- The Washington Times - Monday, January 10, 2022

Newly released data from the Centers for Disease Control and Prevention shows that the U.S. abortion rate increased in 2019 for the second consecutive year, marking an apparent statistical reversal of a long-term decline.

The CDC’s most recent Abortion Surveillance report indicated that the U.S. abortion rate among reporting states increased by 0.9%, from 11.2 to 11.3 abortions per 1,000 women ages 15-44 from 2017 to 2018, and also by 0.9%, from 11.3 to 11.4 abortions per 1,000 women from 2018 to 2019.

Actual figures are likely higher because the CDC’s abortion data is not comprehensive or complete. Several states haven’t consistently reported their annual numbers to the agency, and California, the nation’s most populous state, hasn’t reported its data to the CDC since 1997. And the CDC noted a sharp increase in chemical abortion, also known as the “abortion pill.”

“The data CDC compiles are limited and do not include information on the reasons for abortion or availability of abortion services, and the completeness of abortion data in reporting areas can vary from year to year,” the agency said in an email to The Washington Times.

The CDC said “it is not clear if this represents an upward trend” after two years of slight increases, and “continued surveillance is needed” to determine the reason for the shift because the data is “difficult to interpret.”



The abortion rate declined steadily in the CDC report from 2010 to 2018.

The pro-choice Guttmacher Institute, which compiles more comprehensive abortion data directly from all 50 states and the District of Columbia, reported that the overall U.S. abortion rate declined by 53% from 1980 to 2017 — right up to the point that the CDC numbers show a rise.

The CDC said the overall number of abortions among reporting states increased by 1.5%, from 614,820 in 2018 to 624,326 in 2019.

It said the percentage of all abortions performed by chemical abortion, the so-called abortion pill, increased by 10% in 2019. More than 4 in 10 abortions that year were performed with a pill rather than surgically.

The CDC defines “early medical abortion,” the technical name for chemical abortions, as “the administration of medications — typically mifepristone followed by misoprostol — to induce an abortion at nine or fewer completed weeks of pregnancy.”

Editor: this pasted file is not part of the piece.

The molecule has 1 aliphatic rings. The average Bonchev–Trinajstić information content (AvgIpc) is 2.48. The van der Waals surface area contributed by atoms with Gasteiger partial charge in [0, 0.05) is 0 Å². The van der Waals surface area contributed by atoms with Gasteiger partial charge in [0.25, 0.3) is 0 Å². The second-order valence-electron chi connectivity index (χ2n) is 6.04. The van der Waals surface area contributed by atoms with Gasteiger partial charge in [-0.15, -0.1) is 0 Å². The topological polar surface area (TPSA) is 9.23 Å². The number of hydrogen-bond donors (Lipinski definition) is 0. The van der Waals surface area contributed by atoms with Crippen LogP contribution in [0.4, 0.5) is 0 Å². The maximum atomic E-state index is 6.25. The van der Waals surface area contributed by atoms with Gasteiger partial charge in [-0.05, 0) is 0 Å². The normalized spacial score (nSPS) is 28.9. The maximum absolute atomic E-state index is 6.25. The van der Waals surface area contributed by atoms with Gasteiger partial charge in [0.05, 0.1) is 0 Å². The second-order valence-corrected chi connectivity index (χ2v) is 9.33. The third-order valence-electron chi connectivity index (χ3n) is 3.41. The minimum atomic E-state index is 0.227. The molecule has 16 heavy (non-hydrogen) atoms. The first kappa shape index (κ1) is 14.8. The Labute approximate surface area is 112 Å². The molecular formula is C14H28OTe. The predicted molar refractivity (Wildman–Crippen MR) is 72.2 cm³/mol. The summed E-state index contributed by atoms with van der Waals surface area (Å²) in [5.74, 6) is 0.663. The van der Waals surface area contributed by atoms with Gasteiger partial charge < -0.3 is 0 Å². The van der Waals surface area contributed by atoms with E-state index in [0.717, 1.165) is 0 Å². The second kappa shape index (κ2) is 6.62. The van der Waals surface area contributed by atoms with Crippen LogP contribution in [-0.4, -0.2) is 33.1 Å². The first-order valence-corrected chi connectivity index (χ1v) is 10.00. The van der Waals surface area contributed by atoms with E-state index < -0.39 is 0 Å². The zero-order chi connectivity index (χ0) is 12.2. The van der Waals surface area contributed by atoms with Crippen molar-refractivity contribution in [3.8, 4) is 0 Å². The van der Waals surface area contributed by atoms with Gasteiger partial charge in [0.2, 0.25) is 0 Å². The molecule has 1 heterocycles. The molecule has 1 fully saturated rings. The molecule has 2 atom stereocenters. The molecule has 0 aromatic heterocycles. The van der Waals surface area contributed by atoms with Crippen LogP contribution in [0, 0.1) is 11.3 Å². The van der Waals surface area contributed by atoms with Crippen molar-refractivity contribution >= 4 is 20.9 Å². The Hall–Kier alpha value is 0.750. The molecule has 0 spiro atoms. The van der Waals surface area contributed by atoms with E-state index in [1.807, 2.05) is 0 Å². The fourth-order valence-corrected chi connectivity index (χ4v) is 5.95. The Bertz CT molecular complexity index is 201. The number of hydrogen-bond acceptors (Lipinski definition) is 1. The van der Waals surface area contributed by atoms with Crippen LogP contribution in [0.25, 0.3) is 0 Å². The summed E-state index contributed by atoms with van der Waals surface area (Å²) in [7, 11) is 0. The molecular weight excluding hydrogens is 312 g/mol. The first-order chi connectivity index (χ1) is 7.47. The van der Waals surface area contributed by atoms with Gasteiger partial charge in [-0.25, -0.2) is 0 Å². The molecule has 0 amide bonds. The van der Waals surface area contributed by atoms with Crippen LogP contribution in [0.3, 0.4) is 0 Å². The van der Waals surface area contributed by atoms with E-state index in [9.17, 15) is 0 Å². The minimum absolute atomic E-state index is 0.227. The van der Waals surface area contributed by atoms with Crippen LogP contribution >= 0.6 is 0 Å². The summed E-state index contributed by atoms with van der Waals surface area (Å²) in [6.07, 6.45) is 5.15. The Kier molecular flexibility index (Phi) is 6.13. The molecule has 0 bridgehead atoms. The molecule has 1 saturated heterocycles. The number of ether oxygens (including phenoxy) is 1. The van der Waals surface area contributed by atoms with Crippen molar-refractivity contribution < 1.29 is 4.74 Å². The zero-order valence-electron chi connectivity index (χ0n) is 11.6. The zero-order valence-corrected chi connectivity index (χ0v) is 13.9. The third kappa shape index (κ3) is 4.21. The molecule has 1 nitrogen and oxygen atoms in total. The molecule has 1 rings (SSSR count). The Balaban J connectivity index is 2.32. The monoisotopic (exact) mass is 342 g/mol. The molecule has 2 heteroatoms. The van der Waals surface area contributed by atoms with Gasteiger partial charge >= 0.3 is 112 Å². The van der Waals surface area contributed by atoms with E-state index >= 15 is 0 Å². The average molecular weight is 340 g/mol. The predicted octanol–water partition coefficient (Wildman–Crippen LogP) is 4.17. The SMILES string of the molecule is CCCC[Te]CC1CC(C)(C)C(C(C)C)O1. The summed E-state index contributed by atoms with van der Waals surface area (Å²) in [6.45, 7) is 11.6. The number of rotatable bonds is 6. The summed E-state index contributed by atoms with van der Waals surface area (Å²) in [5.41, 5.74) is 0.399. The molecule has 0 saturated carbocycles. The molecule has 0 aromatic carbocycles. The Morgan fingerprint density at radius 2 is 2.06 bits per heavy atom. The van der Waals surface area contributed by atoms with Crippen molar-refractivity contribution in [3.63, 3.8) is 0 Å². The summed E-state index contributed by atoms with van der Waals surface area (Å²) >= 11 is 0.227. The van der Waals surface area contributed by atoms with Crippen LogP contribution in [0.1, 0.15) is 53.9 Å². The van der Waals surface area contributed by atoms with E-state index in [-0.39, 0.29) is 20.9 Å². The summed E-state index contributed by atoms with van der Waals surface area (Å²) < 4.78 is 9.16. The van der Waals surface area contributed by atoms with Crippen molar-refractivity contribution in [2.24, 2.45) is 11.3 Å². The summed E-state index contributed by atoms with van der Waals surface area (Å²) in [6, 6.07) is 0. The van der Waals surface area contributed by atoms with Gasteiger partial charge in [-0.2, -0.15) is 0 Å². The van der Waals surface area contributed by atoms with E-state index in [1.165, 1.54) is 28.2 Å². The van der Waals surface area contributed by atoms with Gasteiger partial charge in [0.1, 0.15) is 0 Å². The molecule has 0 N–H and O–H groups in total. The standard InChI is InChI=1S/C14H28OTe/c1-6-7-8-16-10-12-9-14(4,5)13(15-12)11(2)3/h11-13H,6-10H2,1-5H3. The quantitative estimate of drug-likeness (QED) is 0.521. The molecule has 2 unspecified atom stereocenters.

“It is unknown what, if any, effect the increase in early medical abortions had on the overall abortion rate,” the CDC said in its email. “The development of early medical abortion regimens has allowed for an increasing proportion of abortions to be performed early in gestation.”

Among those states reporting consistently to the CDC, the percentage of all abortions performed by chemical abortion increased by 123% from 2010 to 2019.

Michael New, a political scientist who teaches at the Catholic University of America, attributed the two-year rise in the U.S. abortion rate to a 2016 change in the availability of the abortion pill, which the Food and Drug Administration first approved in 2000.

“An important reason behind this increase in the abortion rate was a rise in chemical abortions,” Mr. New said.

The CDC email refers to a two-dose regimen in which women take the first pill in the presence of a doctor and the second at home to end a pregnancy. In 2016, the FDA changed the labeling for the abortion drug Mifeprex (mifepristone) to allow chemical abortions to be obtained later in pregnancy with fewer doctor visits required.

“I argue that this played a role in the recent increase in the number of chemical abortions,” Mr. New said.

Since the FDA has permanently lifted the requirement for an in-person medical exam during the pandemic, women can now take both pills at home in most states.

Tessa Longbons, a senior research associate at the nonprofit Charlotte Lozier Institute, which promotes pro-life public health policies, said the 20 states that have released their 2020 abortion data so far have given signs that “chemical abortions rose dramatically from 2019” yet again.

“The use of the abortion pill continues to increase,” said Ms. Longbons, who analyzes abortion statistics nationally.

• Sean Salai can be reached at ssalai@washingtontimes.com.

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